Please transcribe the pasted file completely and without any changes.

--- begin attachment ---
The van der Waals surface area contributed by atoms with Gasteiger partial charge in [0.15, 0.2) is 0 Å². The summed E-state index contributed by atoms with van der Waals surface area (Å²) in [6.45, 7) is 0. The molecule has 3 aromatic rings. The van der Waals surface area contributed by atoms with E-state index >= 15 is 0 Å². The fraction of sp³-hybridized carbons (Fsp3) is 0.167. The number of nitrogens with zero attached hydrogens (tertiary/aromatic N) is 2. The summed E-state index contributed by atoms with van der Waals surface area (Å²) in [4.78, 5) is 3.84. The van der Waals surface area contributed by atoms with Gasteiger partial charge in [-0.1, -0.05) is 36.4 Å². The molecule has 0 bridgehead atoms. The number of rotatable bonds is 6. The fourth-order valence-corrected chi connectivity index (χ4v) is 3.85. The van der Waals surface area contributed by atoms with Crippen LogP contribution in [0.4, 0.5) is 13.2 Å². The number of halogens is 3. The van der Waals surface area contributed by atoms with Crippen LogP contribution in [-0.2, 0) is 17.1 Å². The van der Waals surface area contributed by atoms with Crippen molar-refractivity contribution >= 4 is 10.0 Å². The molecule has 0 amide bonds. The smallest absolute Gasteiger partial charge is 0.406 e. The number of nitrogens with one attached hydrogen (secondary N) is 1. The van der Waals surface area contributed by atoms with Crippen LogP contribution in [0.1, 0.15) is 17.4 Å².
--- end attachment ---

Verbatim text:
The van der Waals surface area contributed by atoms with Gasteiger partial charge in [0.15, 0.2) is 0 Å². The summed E-state index contributed by atoms with van der Waals surface area (Å²) in [6.45, 7) is 0. The molecule has 3 aromatic rings. The van der Waals surface area contributed by atoms with E-state index >= 15 is 0 Å². The fraction of sp³-hybridized carbons (Fsp3) is 0.167. The number of nitrogens with zero attached hydrogens (tertiary/aromatic N) is 2. The summed E-state index contributed by atoms with van der Waals surface area (Å²) in [4.78, 5) is 3.84. The van der Waals surface area contributed by atoms with Gasteiger partial charge in [-0.1, -0.05) is 36.4 Å². The molecule has 0 bridgehead atoms. The number of rotatable bonds is 6. The fourth-order valence-corrected chi connectivity index (χ4v) is 3.85. The van der Waals surface area contributed by atoms with Crippen LogP contribution in [0.4, 0.5) is 13.2 Å². The number of halogens is 3. The van der Waals surface area contributed by atoms with Crippen LogP contribution in [-0.2, 0) is 17.1 Å². The van der Waals surface area contributed by atoms with Crippen molar-refractivity contribution >= 4 is 10.0 Å². The molecule has 0 amide bonds. The smallest absolute Gasteiger partial charge is 0.406 e. The number of nitrogens with one attached hydrogen (secondary N) is 1. The van der Waals surface area contributed by atoms with Crippen LogP contribution in [0.1, 0.15) is 17.4 Å².